In his book Groundwork of the Metaphysics of Morals, philosopher Immanuel Kant gives a succinct definition of his basis for morals, which he calls the categorical imperative. Kant states “There is, therefore, only a single categorical imperative and it is this: act only in accordance with that maxim through which you can at the same time will that it become a universal law.” This becomes the foundational element of his entire system of morals.
Kant provides example situations which are designed to illustrate the application of the categorical imperative. One instance describes a man who sees someone in need but declines to offer aid. Kant says such a situation would not be moral. The reasons he gives are not on the grounds of a wrong committed against the other person, but because the action cannot be applied universally. Kant maintains that sooner or later we would all need aid, and would then if the maxim were applied categorically, we would all be denied the aid we needed. However, since actions are only considered wrong because they must be applied categorically and not because they violate God’s law, result in pain to someone, or violate their rights, then it could very well be that a society could develop which holds that helping anyone in a time of aid would be considered detrimental to the long-term success of a society. If helping those in need were to be considered weakness or violating natural selection, then no one should receive help. Thus even if anyone in the society were to desire aid, including ourselves, it would be a categorical imperative that we not render aid to anyone. Such a maxim of ignoring those who are suffering is perfectly rational and meets the categorical imperative, and if the categorical imperative is applied consistently, it violates no reason or logic. But it does violate the universal moral law engrained on human hearts, which is in actuality why everyone, including Kant, finds it morally reprehensible. Kant’s application of the categorical imperative here is inconsistent, apparently only due to his inability to view situations apart from his largely Christian cultural perspective.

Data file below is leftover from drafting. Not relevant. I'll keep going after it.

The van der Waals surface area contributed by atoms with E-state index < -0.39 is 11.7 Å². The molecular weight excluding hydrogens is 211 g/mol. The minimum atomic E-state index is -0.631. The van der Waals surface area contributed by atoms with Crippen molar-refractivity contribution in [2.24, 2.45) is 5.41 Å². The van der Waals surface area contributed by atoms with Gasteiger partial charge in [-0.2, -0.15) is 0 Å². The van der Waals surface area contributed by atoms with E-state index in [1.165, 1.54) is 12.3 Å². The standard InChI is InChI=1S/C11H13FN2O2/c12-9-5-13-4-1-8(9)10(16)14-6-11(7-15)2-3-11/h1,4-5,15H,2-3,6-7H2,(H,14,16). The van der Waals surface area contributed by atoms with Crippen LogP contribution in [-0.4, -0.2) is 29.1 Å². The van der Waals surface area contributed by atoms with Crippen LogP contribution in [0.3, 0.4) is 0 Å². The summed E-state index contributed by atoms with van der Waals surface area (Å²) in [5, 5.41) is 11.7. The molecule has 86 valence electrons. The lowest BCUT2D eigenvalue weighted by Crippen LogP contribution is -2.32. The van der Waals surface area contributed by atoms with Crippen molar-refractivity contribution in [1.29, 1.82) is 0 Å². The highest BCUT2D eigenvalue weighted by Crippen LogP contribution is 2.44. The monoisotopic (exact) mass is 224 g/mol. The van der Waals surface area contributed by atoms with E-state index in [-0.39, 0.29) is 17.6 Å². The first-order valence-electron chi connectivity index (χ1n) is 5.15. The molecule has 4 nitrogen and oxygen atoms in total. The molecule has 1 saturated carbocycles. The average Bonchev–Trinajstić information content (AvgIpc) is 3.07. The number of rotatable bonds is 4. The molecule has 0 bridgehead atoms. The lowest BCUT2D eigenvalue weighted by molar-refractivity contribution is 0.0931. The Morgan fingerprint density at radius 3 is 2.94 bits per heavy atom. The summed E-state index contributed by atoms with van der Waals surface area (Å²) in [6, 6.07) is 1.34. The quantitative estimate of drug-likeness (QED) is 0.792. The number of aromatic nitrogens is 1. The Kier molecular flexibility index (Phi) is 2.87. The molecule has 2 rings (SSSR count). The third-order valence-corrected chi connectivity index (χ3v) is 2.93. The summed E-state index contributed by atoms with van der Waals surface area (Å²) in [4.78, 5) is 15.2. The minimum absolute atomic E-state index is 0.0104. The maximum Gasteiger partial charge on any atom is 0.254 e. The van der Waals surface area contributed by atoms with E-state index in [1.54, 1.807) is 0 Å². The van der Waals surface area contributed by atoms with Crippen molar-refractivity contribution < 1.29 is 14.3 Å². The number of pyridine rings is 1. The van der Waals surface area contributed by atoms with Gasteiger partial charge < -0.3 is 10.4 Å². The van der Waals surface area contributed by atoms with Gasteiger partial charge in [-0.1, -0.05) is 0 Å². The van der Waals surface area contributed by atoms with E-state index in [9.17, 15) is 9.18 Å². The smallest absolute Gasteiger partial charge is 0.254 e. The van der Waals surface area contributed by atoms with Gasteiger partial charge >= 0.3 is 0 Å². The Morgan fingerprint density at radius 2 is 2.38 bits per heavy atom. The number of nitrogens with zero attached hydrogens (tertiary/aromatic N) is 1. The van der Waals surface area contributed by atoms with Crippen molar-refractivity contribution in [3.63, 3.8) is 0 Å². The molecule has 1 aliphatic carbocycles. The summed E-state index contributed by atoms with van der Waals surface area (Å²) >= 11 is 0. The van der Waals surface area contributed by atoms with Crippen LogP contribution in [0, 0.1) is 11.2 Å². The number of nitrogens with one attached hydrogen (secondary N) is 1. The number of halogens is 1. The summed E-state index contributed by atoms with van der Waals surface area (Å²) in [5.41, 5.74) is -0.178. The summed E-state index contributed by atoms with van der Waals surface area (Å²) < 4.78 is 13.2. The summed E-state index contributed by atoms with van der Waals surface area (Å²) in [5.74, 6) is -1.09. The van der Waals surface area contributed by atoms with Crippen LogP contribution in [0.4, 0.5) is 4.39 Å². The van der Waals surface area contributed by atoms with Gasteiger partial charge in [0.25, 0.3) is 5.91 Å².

Thus the system Kant describes worked for Kant because he lived in a time that had the benefits of an overall Christian worldview. If applied to a system of complete absence from a theistic moral perspective, Kant’s categorical imperative becomes quite immoral.
[Note: I had a different post that expands on the concepts in this one. I am posting it below.]
Kant’s Explanation for Morality
In his book Groundwork of the Metaphysics of Morals, philosopher Immanuel Kant gives a definition of his basis for morals, which he calls the categorical imperative. Kant states “There is, therefore, only a single categorical imperative and it is this: act only in accordance with that maxim through which you can at the same time will that it become a universal law.” A second statement is given as support: “act as if the maxim of your action were to become by your will a universal law of nature.” Kant goes to great lengths to say that morality cannot be based on self-interest, for self-interests are vague and based on biased human perceptions which cannot be trusted nor applied universally. Rather, according to Kant, morality is based on a pure application of the categorical imperative to all situations and all people universally. Whether knowingly or not, many modern people hold to a very similar viewpoint, believing that things are only “moral” if they can be applied to universal well-being of the specie.